Poking out of the ground to about 90 mm were a number of these black club-shaped fruiting bodies. Structurally they were differentiated into black clubs above and pale greenish yellow stems below. The older thicker clubs had white fluffy material on the dark clubs.
Spotted under a mature Acacia tree. There were about 20 and all well separated.
The white material on the fruiting bodies are thread-like spores. They break up into 3 -5 mm long part spores which penetrate the ground and infect caterpillars of moths which could be well below the surface, even up to 40 cms. The fungus consumes the soft tissue of the host and grows up wards to the ground surface were black fruiting bodies appear and thicken to maturity. Moth larvae of the genus Oxycanus ( Hepialidae) are said to be the common hosts to this fungus.
These female Sandalodes superbus look very different to the males.
Hunting for prey on the welcome sign within a local nature reserve.
Possibly Australia's largest jumping spider they also show little fear of big creatures.
Pic 1 shows the 5th instar and Pic 2, the 3rd instar of the Crusader Bug. The younger nymph had yellow bands on his legs and a small yellow band on the antennal tips. The 5th instar shows a better developed pronotum and smart bolero-like yellow wing buds. The antennal tip were completely yellow and legs completely brown by this stage. Both were seen on the same young wattle plant.
About 12 mm long this black beetle had broadly convex body with ridged elytra and a thin marginal flange. The pronotum showed broader flanges and thick lateral margins. Head and eyes were small. Antennae had beaded segments.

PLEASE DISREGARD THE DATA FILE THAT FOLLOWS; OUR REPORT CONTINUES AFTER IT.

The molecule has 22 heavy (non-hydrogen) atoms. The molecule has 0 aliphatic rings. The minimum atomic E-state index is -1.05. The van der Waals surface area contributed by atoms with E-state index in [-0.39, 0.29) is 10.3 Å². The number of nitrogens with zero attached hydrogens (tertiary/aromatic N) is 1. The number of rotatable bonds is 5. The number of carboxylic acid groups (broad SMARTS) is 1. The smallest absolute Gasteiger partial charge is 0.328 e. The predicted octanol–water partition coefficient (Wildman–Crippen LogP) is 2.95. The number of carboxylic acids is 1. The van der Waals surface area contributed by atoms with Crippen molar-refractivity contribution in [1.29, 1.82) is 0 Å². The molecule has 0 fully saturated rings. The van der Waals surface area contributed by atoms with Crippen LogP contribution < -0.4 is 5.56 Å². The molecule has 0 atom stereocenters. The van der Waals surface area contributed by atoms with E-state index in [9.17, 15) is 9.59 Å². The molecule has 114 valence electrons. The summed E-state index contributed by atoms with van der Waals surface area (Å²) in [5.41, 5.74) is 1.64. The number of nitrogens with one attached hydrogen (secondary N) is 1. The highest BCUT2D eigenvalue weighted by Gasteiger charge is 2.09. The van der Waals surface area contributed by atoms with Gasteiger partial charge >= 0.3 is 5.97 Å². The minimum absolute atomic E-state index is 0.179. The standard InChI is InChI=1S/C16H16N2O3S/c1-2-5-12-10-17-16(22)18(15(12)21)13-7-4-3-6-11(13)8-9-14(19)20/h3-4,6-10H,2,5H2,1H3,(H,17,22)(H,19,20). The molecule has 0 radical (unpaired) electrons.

Spotted on grass in a park.
I'm not sure which of the 2 varieties it could be - Urostrictus or Engaeus tuberculatus - as I live close to a creek & but also on a slope away from stream but with plenty water. (I have larger resolution photos - though I took them with an automatic camera, so the focus is not great, unfortunately - as it was a rare and chance occurrence this morning).
Found in very dry conditions in very deep Pinus radiata needles under an old tree. This species reappears here for the past 4 years and is usually much larger (dryness?) This cap was about 200mm across. Top is like crushed velvet.
These attractive beeflies were seen mating amongst leaf litter. There is clear distinction between the female and the male with the female having well separated eyes(Pic 3) and the male with large eyes together with only a thin line of separation (Pic 2). The male beefly has a single bright white spot at the base of each wing as seen in pic 2. The female has no such spots and (which is on the left-hand side) has brighter white abdominal bands and a pair of lateral tufts of white setae.
Spotted in a nature reserve.
These small dry star-bursts of psyllid galls looked like rusted metal flowers stuck to the upper surfaces of gum leaves. These eruptions looked a lot "neater" than some of the galls induced by these little hemipterans.
Spotted on what looked like Silver-leaf Stringy Bark ( E.cinerea) in a reserve.
A 20 mm black wasp with striking thin white markings on thorax and abdomen. Head and legs showed diffuse white patches. Legs showed short spikes and appeared unusually long and were held spread out around the body like a spider.
Spotted making a burrow in soil beside a walking track.